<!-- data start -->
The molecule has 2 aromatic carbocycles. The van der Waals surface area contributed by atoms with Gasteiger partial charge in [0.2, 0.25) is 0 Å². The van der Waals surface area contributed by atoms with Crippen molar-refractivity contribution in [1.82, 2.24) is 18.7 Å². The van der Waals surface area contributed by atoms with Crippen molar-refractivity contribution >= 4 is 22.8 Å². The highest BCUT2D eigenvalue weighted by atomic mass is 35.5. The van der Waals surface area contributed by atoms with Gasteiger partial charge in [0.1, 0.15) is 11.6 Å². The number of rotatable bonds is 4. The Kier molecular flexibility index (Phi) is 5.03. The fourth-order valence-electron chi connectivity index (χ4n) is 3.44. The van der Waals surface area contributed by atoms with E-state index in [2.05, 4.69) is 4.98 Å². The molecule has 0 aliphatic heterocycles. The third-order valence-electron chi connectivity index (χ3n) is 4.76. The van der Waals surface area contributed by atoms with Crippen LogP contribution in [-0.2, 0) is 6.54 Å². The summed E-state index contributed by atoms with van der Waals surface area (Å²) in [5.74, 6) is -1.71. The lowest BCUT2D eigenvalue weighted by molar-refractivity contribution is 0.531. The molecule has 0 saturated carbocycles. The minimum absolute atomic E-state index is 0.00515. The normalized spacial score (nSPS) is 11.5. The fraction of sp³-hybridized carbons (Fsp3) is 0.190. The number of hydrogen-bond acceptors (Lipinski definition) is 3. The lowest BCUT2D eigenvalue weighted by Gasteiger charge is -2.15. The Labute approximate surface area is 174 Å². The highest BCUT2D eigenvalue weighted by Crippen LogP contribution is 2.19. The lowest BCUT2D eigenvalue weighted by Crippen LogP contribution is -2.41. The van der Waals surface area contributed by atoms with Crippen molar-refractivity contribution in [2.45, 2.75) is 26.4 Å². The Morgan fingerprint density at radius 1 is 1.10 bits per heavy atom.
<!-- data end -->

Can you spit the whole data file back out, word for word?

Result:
The molecule has 2 aromatic carbocycles. The van der Waals surface area contributed by atoms with Gasteiger partial charge in [0.2, 0.25) is 0 Å². The van der Waals surface area contributed by atoms with Crippen molar-refractivity contribution in [1.82, 2.24) is 18.7 Å². The van der Waals surface area contributed by atoms with Crippen molar-refractivity contribution >= 4 is 22.8 Å². The highest BCUT2D eigenvalue weighted by atomic mass is 35.5. The van der Waals surface area contributed by atoms with Gasteiger partial charge in [0.1, 0.15) is 11.6 Å². The number of rotatable bonds is 4. The Kier molecular flexibility index (Phi) is 5.03. The fourth-order valence-electron chi connectivity index (χ4n) is 3.44. The van der Waals surface area contributed by atoms with E-state index in [2.05, 4.69) is 4.98 Å². The molecule has 0 aliphatic heterocycles. The third-order valence-electron chi connectivity index (χ3n) is 4.76. The van der Waals surface area contributed by atoms with Crippen LogP contribution in [-0.2, 0) is 6.54 Å². The summed E-state index contributed by atoms with van der Waals surface area (Å²) in [5.74, 6) is -1.71. The lowest BCUT2D eigenvalue weighted by molar-refractivity contribution is 0.531. The molecule has 0 saturated carbocycles. The minimum absolute atomic E-state index is 0.00515. The normalized spacial score (nSPS) is 11.5. The fraction of sp³-hybridized carbons (Fsp3) is 0.190. The number of hydrogen-bond acceptors (Lipinski definition) is 3. The lowest BCUT2D eigenvalue weighted by Gasteiger charge is -2.15. The Labute approximate surface area is 174 Å². The highest BCUT2D eigenvalue weighted by Crippen LogP contribution is 2.19. The lowest BCUT2D eigenvalue weighted by Crippen LogP contribution is -2.41. The van der Waals surface area contributed by atoms with Crippen molar-refractivity contribution in [2.45, 2.75) is 26.4 Å². The Morgan fingerprint density at radius 1 is 1.10 bits per heavy atom.